To wrap up our month-long Kellam’s Tech Tips Cybersecurity Awareness blog series, I want to talk about two things: (1) How to protect against malicious websites and (2) Ways to detect phishing emails that are sent to your email address.
Not infrequently you are invited to visit a website from a stranger or a friend. If these invites are unexpected, there’s good reason to think it may be a malicious link. Our use of social media such as Twitter and Facebook provides additional means for scammers to try and fool you into clicking on a malicious link.
If you are unsure about a link, there are websites that function as “link checkers” that will tell you if the link is dangerous or safe. Websites like VirusTotal are easy and free to use, and a quick way to test out the safety of web links. After all, by clicking a link you can expose your computer and information to malware regardless of any information you offer up, so it’s better if you can test the link before visiting it.
I recommend using a link checker if you at all question the validity of the proffered link. Once upon a time you could hover your mouse over the link to see if it really was the address it seemed to be in the text (as the true link would show up at the bottom of the screen); however, even this can be spoofed now, so checking with the third-party verification site is best.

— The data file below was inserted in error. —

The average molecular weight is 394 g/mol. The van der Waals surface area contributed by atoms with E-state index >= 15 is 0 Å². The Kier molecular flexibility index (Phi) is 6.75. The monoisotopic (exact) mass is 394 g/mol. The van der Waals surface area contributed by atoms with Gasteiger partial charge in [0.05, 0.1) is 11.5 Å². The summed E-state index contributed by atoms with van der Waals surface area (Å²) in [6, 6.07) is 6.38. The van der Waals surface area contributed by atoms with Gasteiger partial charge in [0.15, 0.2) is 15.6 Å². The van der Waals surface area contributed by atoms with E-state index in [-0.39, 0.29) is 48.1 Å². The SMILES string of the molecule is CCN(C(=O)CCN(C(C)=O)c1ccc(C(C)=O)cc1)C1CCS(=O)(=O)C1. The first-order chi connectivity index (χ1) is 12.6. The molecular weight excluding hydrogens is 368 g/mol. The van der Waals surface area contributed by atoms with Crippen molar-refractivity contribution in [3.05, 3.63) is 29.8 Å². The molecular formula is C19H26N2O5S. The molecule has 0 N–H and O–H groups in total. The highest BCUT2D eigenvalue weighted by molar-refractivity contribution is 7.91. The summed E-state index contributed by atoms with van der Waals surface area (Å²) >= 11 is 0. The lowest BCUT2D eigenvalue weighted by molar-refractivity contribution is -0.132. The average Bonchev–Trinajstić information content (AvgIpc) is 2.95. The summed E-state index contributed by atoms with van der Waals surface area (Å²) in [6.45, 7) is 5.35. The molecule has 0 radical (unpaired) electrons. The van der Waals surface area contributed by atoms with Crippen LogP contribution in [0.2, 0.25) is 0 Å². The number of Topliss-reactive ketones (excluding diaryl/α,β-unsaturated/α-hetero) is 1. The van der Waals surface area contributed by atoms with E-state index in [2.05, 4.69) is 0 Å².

Similarly, phishing emails are often undetectable. In fact, some cleverly designed phishing scams even fool professionals. Often times a phishing email will appear to be sent from a legitimate service such as PayPal, for example, informing you that someone has tried to hack your account and will provide a link for you to provide information that will secure your account.
To start, if you are unsure, check with the claimed source of the email before opening. For instance, if it is an email purporting to be from your credit card company, call the number on the back of the card to verify the information disclosed in the email. Rarely will an email ask you for log-in information. Additionally, there are clues to look for if you are suspicious. For example, check the sender's email address to see if it is actually from the service or company it claims to be, or check for grammatical or spelling errors in the email.
Some email services such Microsoft Outlook and Gmail have built-in mechanisms to help weed out malicious emails; however, some can still get through to your inbox. For added protection, there are services such as Bitdefender that you can purchase. Ultimately, phishing emails will continue to evolve, so you will need to keep yourself informed on new techniques to know how to protect yourself most effectively.
As always, if you have any questions about what has been discussed in this blog, or previous ones, please be sure to contact us.